It is not just Africans who face trouble. White people get mobbed, though for opposite reasons, while those from the Northeast are regularly ill-treated especially in the North. Clearly, we have a problem, and while perpetual self-deprecation does no good, it is time to change. We must change. Not because the West tells us to, but because it is necessary to learn to treat other human beings with respect if we expect them to treat us with respect. Today it is Africans, yesterday it was Dalits. How long will the prejudice go on?

Saturday, May 28, 2016

Going too far

Hornet Flight
By Ken Follett

I continue my fascination with Ken Follett with the first book of his that I really had a lot of trouble reading - and it was not a pleasure in the end. Of course, by the time I got to reading it, I already had some fatigue, what with the busy end to the semester and the conference in DC. But I eventually got around to finishing it - and regretted it. It's not that it is badly written, it is written in largely the same characteristic style that has marked all his other works. But then, this goes somewhat out his league and far, too far, into speculation.

The problem with Hornet Flight is the rather superficial description of technology that basically forms the backbone of the novel: from the wrecked airplane to the radar system, it all feels amateurish at best. And then the story itself! I know this is a work of fiction, but there's a difference between regular fiction and science fiction, and I'm not sure which one this really is. In the end, the story seemed very hollow, and Winston Churchill taking some (brave) kids around military installations during World War II's fiercest fighting was just too much to believe. A disappointment.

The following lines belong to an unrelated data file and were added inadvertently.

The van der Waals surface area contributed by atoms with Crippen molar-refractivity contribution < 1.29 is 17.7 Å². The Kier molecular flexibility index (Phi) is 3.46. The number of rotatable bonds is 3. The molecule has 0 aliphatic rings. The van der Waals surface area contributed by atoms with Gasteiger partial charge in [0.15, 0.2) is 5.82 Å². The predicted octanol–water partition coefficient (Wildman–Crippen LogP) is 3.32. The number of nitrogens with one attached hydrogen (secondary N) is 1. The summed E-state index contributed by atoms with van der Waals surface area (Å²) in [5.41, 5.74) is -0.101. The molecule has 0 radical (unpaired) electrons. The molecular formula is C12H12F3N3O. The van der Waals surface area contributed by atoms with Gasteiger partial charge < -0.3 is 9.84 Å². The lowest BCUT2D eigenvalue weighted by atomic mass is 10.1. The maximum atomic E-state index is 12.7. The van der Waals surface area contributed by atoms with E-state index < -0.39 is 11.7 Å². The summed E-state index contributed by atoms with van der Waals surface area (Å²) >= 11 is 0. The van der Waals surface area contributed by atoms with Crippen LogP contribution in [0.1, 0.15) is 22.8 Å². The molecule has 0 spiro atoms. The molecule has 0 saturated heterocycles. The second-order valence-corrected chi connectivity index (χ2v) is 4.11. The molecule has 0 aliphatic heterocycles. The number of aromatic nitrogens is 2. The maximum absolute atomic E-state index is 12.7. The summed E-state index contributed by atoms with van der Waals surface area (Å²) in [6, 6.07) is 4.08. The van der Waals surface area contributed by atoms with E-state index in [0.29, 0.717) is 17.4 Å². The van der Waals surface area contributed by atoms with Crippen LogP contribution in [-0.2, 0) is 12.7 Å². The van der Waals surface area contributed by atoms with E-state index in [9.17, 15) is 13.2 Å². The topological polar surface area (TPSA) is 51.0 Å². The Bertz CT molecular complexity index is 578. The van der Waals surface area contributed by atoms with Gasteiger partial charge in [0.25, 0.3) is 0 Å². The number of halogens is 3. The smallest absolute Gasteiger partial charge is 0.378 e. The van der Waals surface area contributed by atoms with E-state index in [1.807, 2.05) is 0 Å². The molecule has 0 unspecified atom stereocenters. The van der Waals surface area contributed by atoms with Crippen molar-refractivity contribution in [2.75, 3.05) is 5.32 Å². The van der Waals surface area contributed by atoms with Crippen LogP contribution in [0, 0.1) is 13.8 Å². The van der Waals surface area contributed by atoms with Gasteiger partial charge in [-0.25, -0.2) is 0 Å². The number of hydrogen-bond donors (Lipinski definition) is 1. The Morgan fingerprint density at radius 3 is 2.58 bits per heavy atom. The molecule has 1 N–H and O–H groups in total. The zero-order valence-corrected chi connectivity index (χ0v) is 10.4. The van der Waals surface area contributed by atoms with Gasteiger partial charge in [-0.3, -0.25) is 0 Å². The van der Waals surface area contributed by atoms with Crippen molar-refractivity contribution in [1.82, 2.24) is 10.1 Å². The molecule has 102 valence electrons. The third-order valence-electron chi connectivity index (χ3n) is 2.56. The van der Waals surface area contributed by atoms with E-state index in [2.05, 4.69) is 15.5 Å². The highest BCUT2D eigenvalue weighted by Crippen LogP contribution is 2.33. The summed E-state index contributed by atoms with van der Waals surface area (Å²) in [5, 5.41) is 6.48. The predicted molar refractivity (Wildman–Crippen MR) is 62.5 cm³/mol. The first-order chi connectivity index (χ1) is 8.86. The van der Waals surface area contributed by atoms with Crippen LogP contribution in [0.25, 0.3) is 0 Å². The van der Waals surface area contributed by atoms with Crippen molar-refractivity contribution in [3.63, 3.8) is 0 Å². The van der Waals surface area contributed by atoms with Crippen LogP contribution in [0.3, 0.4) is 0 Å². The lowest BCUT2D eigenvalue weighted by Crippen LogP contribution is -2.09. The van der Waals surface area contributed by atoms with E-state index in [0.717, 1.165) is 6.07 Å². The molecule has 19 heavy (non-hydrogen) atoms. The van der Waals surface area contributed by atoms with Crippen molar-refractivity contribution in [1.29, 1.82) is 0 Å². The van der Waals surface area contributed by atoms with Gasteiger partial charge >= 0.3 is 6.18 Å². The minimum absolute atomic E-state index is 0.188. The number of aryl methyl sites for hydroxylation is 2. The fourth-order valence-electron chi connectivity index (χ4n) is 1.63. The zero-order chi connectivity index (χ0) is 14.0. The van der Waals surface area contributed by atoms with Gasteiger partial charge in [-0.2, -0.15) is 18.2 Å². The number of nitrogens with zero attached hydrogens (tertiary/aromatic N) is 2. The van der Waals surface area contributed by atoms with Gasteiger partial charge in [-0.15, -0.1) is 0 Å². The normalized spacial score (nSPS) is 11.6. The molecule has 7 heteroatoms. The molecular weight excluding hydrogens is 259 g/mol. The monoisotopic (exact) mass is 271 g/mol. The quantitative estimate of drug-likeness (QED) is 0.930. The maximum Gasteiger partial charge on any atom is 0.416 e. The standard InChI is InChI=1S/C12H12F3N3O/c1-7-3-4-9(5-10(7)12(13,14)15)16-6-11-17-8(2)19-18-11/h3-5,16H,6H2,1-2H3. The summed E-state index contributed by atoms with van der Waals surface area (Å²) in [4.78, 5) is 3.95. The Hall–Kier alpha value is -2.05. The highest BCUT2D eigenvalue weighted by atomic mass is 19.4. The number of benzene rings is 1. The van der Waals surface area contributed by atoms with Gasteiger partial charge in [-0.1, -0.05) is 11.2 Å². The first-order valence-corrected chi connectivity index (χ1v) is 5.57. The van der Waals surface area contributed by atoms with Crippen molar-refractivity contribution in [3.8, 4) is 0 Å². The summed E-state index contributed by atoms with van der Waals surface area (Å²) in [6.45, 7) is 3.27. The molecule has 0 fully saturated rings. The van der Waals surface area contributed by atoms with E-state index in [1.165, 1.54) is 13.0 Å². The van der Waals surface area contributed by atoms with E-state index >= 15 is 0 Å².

Friday, May 27, 2016

Will VS stay out?

The electoral story in Kerala is actually two stories. First, the headline. As usual, the LDF defeated the incumbent UDF government of Oomen Chandy almost 2-to-1, as has been the norm in Kerala. Indeed, in 2011, this was almost broken by the veteran communist VS Achuthanandan's spirited campaign, but Chandy obviously was not going to achieve that. The Left's victory did not surprise anybody, although P Vijayan's rise as the CM did. The question will be whether Vijayan can hope to have the party behind him, or will VS act as a thorn on his feet for the next five years?

The Congress ideally should think deeply about its loss and the massive corruption scandals that have hit it. Nationwide, the party has become synonymous with corruption and minority appeasement, and nowhere it is more glaring than in Kerala. And despite Shashi Tharoor's attempts at painting a rosy picture over it, the rot is there for everyone to see. However, idealism is not how the Congress runs, and they will most likely shrug it off and wait to win in 2021. However, they should look at what happened in neighboring Tamil Nadu and realize that their victory is not guaranteed in a changing Indian political landscape.

Now, that's the main story. There is one more thing though, something that would've been impossible just five years ago: Kerala was the only state where the BJP increased its vote share from the 2014 Modi wave, and in the process won its first ever MLA in the Assembly: the veteran warhorse O Rajgopal, who took a good thirty years of defeats (often by tiny margins) to get here. What's more, the party came a close second in many contests, in some cases being defeated by less than 2,000 votes. Never before would this have been even a remote possibility in the state, but the fact is that the BJP has picked up votes from both the LDF and the UDF, and it was the surprising subject of many a election rally. And while it does not have the seats to show for it, its performance is very encouraging.